The other night, still under the influence of the recent holidays, I chose to accompany a simple pork loin roast with a more important wine than I would usually use for a weeknight dinner: an Albert Boxler Pinot gris, Grand Cru Brand 2004. In one sense, it was a mistake, in another, a splendid choice. The wine stole the show. The pork roast – Berkshire pig, well-fatted and slow-cooked – was succulent and rich. The Pinot gris was more so.
Already golden colored – that deep, lovely tint that most of us know from white Burgundies of great age – and so aromatic that you could be forgiven for thinking the grape a kin to Muscat, the Pinot gris was mouth-filling and intense. Slightly oily on the palate, its fruit was so forceful that my initial thought was that I was drinking a sweet wine, and it took a few seconds for my brain to register that all that fruit was fully dry – dry mango, dry peach, freshly made bread, and a congeries of smoke-and-earth flavors, all clamoring for attention. The finish went on forever. That was the (very) good news. The bad news was that that scrumptious pork really took a back seat to the wine, instead of interacting with it. A less magnificent wine would have been a better match, a lesson I will take to heart in the future. In happy dining, balance is everything.
That’s not an uncommon problem with Alsace Pinot gris, which is often as forward and assertive as my bottle of Boxler was. I love Pinot gris, but it can be hard to find the right dish for it. It’s a complicated grape, from almost any point of view. Palatally, it most resembles a blend of Viognier and Muscat with maybe a little Gewurztraminer thrown in. It never even remotely recalls Pinot grigio, which of course is the very same grape – or clones thereof – grown almost anywhere but Alsace. In Italy, where Pinot grigio has become ubiquitous, it is usually harvested pretty early, while the grapes still retain plenty of acidity. It is then vinified quickly at relatively low temperatures and in stainless steel to produce a wine that was once racy and brisk and refreshing and now has become (with a very few exceptions) a pleasant stand-in for water.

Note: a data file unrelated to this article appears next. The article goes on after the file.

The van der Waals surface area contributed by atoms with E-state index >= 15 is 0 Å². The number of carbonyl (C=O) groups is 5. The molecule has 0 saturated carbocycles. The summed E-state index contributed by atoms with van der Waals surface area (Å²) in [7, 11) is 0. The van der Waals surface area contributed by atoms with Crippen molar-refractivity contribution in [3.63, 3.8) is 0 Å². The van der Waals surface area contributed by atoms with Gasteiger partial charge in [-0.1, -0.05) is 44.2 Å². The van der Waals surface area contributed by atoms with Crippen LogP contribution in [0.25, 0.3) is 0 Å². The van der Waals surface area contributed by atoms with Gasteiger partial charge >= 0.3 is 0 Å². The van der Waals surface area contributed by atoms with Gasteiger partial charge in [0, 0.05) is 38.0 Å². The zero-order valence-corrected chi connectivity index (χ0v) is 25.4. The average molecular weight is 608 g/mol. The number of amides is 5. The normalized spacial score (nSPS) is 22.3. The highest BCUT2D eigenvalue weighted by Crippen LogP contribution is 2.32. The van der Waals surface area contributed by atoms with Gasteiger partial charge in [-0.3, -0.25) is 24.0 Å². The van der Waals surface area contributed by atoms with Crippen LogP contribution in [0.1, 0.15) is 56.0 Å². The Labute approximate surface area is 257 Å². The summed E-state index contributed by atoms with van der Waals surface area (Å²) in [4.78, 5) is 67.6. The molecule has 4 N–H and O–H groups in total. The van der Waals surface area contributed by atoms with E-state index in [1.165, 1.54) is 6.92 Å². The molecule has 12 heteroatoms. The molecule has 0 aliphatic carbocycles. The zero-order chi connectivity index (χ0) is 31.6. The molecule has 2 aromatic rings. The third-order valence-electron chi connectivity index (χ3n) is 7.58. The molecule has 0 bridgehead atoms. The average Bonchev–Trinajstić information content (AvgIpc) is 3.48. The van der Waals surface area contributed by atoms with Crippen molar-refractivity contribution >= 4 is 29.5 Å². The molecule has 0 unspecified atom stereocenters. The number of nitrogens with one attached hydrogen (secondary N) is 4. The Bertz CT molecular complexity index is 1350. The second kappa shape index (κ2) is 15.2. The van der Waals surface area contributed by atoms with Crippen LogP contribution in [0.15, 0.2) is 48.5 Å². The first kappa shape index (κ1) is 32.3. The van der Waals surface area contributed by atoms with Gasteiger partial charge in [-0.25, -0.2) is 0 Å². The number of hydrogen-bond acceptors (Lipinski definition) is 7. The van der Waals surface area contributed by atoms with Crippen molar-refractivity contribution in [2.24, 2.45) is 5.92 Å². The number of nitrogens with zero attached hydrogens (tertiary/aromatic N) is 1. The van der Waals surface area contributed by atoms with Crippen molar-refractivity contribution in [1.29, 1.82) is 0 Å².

In Alsace, the grape ripens longer on the vine, its acidity drops, and its other components flex their muscles. Vinification and skin contact are longer, and the wine that emerges is a different beast entirely – bigger, rounder, with a very distinct spicy flavor and a very forceful personality. In a world of well-mannered white wines, Alsace Pinot gris swaggers. Not a white wine for everybody or everyday, but those who like it – and I am one of those – regard properly aged Pinot gris as one of the world’s greatest white wines.
Pinot gris probably originated as a mutation of Pinot noir, as its name hints. Where and when that happened is very much a matter of conjecture, though the variety does have a verifiable history of several centuries. Pinot gris has tagged along on Pinot noir’s worldwide dispersal, but – while some good ones are grown in the US Pacific Northwest – its best production zone unquestionably remains Alsace. There, it stands as the third most popular grape (behind Riesling and Gewurztraminer) and accounts for about 15% of the vineyards under cultivation (about 6500 acres in all). So there is not a huge amount of Pinot gris in the world, and even Alsace’s production is not of uniform quality.
My bottle was from an excellent small producer whose family home sits right in the middle of a Grand Cru site in the village of Turkheim: Brand, famed for Riesling even more than for Pinot gris.
There are about 50 Grand Cru sites scattered through the 105-mile-long ribbon that is the Alsace growing zone, and they are not all equally grand. At the same time, some sites that experts consider very fine have not been designated Grand Cru, so the designation is not a foolproof sign of quality but rather a general indicator. Alsace’s terroirs are extremely varied: Brand, for instance, is among a handful that have granitic soils, which makes its wines quite distinctive. Zind-Humbrecht, which is famous for the intensity of its varietal wines, also owns a portion of the Brand vineyards. Its Pinot gris is perhaps the most powerful wine of them all, and is usually priced accordingly.
In addition, Alsace, like Burgundy and the Italian Piedmont, has benefitted from global warming. It has enjoyed more excellent vintages in the past 10 or so years than in the 30 preceding – so this is a good time to acquire and put away some of this intriguing variety to develop the wonderful character it is capable of. Young Pinot gris is certainly pleasurable, but I like them best between 5 and 10 years old, when they still show an intensity of fruit but add to it more complex, developed flavors. Of course, the very best vintages – my 2004 wasn’t even one of those – can go longer than that and grow yet more complex and powerful with each passing year.